Baboons

In the wild Baboons live in large groups or troops, sometimes, and particularly in the case of  Hamadryus Baboons, containing hundreds of animals. Within the troop individual males collect and maintain a harem of three or four  breeding females and create extended families which include their own offspring, plus any immature females that they can acquire from other families.

Every group member occupies a position in the hierarchy and behaves accordingly. They are very social animals and share duties, which include looking after other members’ children.

Baboons tend to live on the plains and savannas and so are essentially ground dwellers, but they will climb to reach fruits or to find a vantage point when necessary. They are omnivorous and will eat most fruits, fish, shellfish, small monkeys, hares, birds, small antelopes, sheep and goats.

They are great scavengers and this often brings them into conflict with humans who’s resources attract them. When threatened or alarmed they yawn to show their large canine teeth, flash their eyelids and make gestures that clearly indicate their displeasure.

There are five recognised species of Baboon, plus at least two sub-species. They range in size from the small Guinea Baboon at 50cm (20”) tall and weighing around 4Kg (30lbs), to the Chacma Baboon at 120cm (47”) tall weighing 40Kg (90 lbs). Other species are the Hamadryus, Olive and Yellow baboons, plus the Kinda and Grey Footed sub-species. The Hamadryus males are particularly striking with their large bushy white manes and indeed there is noticeable difference in stature between the males and females in each species.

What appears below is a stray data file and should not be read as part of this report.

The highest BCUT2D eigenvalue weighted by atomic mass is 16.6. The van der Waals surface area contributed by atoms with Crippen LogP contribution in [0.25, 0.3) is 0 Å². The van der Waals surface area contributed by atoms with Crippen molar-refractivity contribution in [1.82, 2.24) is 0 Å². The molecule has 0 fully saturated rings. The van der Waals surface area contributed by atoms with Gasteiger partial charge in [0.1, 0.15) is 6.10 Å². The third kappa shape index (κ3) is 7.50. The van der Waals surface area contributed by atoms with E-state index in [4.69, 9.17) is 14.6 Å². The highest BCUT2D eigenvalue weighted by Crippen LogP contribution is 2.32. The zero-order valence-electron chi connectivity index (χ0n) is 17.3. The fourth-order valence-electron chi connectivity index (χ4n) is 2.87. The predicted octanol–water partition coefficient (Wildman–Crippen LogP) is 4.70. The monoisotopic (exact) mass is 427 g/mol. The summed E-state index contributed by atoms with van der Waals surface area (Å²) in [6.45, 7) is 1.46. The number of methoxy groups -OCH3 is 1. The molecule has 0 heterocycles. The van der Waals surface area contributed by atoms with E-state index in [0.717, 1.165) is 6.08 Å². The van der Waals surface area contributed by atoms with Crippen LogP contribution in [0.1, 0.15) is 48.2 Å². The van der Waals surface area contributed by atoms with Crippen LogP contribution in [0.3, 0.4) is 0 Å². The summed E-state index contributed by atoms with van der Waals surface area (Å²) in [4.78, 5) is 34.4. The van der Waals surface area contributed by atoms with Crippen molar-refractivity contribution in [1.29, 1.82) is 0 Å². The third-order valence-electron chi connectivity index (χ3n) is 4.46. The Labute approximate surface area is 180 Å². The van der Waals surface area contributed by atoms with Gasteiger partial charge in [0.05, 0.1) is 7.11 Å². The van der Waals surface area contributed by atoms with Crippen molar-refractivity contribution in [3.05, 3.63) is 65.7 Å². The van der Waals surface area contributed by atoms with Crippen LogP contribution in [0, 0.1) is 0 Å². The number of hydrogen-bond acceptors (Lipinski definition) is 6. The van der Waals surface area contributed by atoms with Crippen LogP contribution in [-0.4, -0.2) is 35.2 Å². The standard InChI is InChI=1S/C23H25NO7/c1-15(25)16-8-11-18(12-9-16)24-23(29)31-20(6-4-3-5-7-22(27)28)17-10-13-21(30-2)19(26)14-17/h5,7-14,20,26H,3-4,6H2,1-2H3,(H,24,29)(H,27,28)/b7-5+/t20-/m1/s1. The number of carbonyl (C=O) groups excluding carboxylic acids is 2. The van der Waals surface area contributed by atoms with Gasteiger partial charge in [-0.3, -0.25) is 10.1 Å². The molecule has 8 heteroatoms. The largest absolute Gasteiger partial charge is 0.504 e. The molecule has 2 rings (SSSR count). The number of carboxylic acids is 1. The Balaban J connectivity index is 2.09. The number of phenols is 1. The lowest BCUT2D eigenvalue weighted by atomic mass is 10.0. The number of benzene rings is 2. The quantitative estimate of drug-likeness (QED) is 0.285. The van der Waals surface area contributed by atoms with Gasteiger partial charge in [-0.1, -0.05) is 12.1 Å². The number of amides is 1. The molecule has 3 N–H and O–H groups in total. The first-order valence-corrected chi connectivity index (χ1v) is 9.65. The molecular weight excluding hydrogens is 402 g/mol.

Drills and Mandrills are closely related to baboons and are the largest of all monkeys. They were once classified as   Baboons, but are now recognised as a different genus.



Baboon Island above is home to our family of Hamadryus Baboons, members of which can be seen below (centre and right). On the left is one of our olive baboons

At Wales Ape & Monkey Sanctuary we have three separate troops of baboons rescued from as far away as Portugal, Ireland, and Beirut. The airline “Emirates” have been of great assistance in helping us to bring many of our baboons to the sanctuary.


Mandrills

Olive Baboon

Male Hamadryus Baboons

A Hamadryus Female